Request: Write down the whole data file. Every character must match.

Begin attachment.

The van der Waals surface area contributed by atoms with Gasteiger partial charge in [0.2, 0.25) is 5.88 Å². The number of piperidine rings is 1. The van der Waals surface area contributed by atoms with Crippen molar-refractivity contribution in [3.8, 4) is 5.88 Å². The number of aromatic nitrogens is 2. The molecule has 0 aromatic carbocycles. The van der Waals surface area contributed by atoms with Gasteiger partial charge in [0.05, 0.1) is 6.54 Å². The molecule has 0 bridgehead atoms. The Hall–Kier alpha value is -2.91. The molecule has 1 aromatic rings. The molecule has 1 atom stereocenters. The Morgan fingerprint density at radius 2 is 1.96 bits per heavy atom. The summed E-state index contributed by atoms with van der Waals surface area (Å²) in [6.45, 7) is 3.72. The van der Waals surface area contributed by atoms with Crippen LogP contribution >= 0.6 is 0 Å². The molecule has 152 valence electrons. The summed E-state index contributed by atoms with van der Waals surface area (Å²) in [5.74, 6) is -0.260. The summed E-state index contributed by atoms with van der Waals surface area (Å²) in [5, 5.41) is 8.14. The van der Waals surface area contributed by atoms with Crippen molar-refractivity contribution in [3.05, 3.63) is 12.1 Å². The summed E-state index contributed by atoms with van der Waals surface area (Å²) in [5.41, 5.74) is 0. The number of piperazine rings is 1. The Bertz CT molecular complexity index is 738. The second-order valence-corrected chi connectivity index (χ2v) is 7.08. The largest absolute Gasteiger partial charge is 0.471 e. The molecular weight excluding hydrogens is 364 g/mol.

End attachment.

The van der Waals surface area contributed by atoms with Gasteiger partial charge in [0.2, 0.25) is 5.88 Å². The number of piperidine rings is 1. The van der Waals surface area contributed by atoms with Crippen molar-refractivity contribution in [3.8, 4) is 5.88 Å². The number of aromatic nitrogens is 2. The molecule has 0 aromatic carbocycles. The van der Waals surface area contributed by atoms with Gasteiger partial charge in [0.05, 0.1) is 6.54 Å². The molecule has 0 bridgehead atoms. The Hall–Kier alpha value is -2.91. The molecule has 1 aromatic rings. The molecule has 1 atom stereocenters. The Morgan fingerprint density at radius 2 is 1.96 bits per heavy atom. The summed E-state index contributed by atoms with van der Waals surface area (Å²) in [6.45, 7) is 3.72. The van der Waals surface area contributed by atoms with Crippen LogP contribution >= 0.6 is 0 Å². The molecule has 152 valence electrons. The summed E-state index contributed by atoms with van der Waals surface area (Å²) in [5.74, 6) is -0.260. The summed E-state index contributed by atoms with van der Waals surface area (Å²) in [5, 5.41) is 8.14. The van der Waals surface area contributed by atoms with Crippen molar-refractivity contribution in [3.05, 3.63) is 12.1 Å². The summed E-state index contributed by atoms with van der Waals surface area (Å²) in [5.41, 5.74) is 0. The number of piperazine rings is 1. The Bertz CT molecular complexity index is 738. The second-order valence-corrected chi connectivity index (χ2v) is 7.08. The largest absolute Gasteiger partial charge is 0.471 e. The molecular weight excluding hydrogens is 364 g/mol.